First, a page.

Senator Eckardt’s update: Dorchester named a 'best destination' by National Geographic

By Addie Eckardt, Special to Dorchester Banner
Posted 11/26/21

ANNAPOLIS - Dorchester County and the Eastern Shore were named a Top 25 “Best of the World” Destination for 2022 by National Geographic. The following is an excerpt from the article, …

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Senator Eckardt’s update: Dorchester named a 'best destination' by National Geographic


ANNAPOLIS - Dorchester County and the Eastern Shore were named a Top 25 “Best of the World” Destination for 2022 by National Geographic. The following is an excerpt from the article, published Thursday, Nov. 18:

“Be transported by history. The history of the Underground Railroad flows through the waterways, wetlands, swamps, and tidal marshes of Dorchester County on Maryland’s Eastern Shore. This is where the secret network’s most famous ‘conductor,’ Harriet Tubman, was born enslaved, grew up, and honed the skills — such as trapping, hunting, and using stars to navigate — she used to escape to freedom in Pennsylvania. She then returned 13 times to rescue more than 70 enslaved friends and family. Her heroic story is told at the Harriet Tubman Underground Railroad Visitor Center, one of the more than 30 stops along the 125-mile Harriet Tubman Underground Railroad Byway.

“To bring Tubman’s story to life for kids, Alex Green, co-owner of Harriet Tubman Tours, suggests a kayaking adventure in the byway’s Blackwater National Wildlife Refuge. As a child, Tubman trapped muskrats here and worked alongside her father, a timber inspector who taught her how to move around the marshlands.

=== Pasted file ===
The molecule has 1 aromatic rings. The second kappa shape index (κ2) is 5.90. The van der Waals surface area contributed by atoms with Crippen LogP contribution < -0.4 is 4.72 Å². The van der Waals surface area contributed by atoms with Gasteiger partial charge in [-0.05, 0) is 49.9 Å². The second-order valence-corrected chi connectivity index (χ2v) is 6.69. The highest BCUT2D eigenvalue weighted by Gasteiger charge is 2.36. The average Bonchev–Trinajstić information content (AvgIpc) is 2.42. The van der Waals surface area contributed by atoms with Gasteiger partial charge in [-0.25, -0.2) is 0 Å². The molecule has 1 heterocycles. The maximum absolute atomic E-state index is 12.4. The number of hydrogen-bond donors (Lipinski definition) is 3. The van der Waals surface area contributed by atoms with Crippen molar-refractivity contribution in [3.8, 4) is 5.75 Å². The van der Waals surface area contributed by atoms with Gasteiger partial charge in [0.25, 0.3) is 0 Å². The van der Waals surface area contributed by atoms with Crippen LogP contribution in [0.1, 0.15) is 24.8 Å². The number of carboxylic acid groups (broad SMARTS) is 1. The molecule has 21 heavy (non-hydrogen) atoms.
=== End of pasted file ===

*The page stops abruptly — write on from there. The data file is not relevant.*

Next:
“’We talk to kids about how the confidence and lessons Harriet learned inside the terrible institution of slavery drove her to accomplish incredible things,’” Green says. “’Harriet never gave up and she never stopped learning. That’s a lesson they can take home.’”

COVID-19 booster eligibility

Governor Larry Hogan announced that the State of Maryland has expanded eligibility for COVID-19 boosters to include all adults. This expansion will help further the state’s public health goal of maintaining immunity against severe COVID-19.

“As of today, Maryland has already administered more than 800,000 booster shots, and we are immediately expanding our campaign further to include all adults,” said Gov. Hogan. “As the holiday season approaches, with more travel and more gatherings, we are encouraging all Marylanders to get a booster shot and maintain their immunity. The state has a robust network of vaccination providers, and we continue to have both the supply and the capacity to provide a booster shot to anyone who needs one.”

Expanded Guidance to Providers: The Maryland Department of Health has issued a new bulletin directing all providers to administer upon request a booster dose of any FDA approved or authorized COVID-19 vaccine to individuals 18 years and older who completed a primary series of Pfizer-BioNTech or Moderna COVID-19 vaccine at least six months ago.

Individuals who received a primary series of the Janssen/Johnson & Johnson (J&J) COVID-19 vaccine at least two months ago continue to be eligible for a booster dose.

State health officials continue to strongly recommend that the following individuals get a booster shot as soon as possible:

  • Individuals aged 65 years and older
  • Individuals who live in long-term care settings, those who have underlying medical conditions, and those who work or live in high-risk settings or in communities with high transmission rates

The bulletin further emphasizes to providers that they may not turn away any individual requesting a booster dose.

More than 800,000 Booster Shots: To date, the State of Maryland is reporting 802,987 booster shots administered. Nearly half of the state’s eligible seniors have received a booster shot. Official data is available at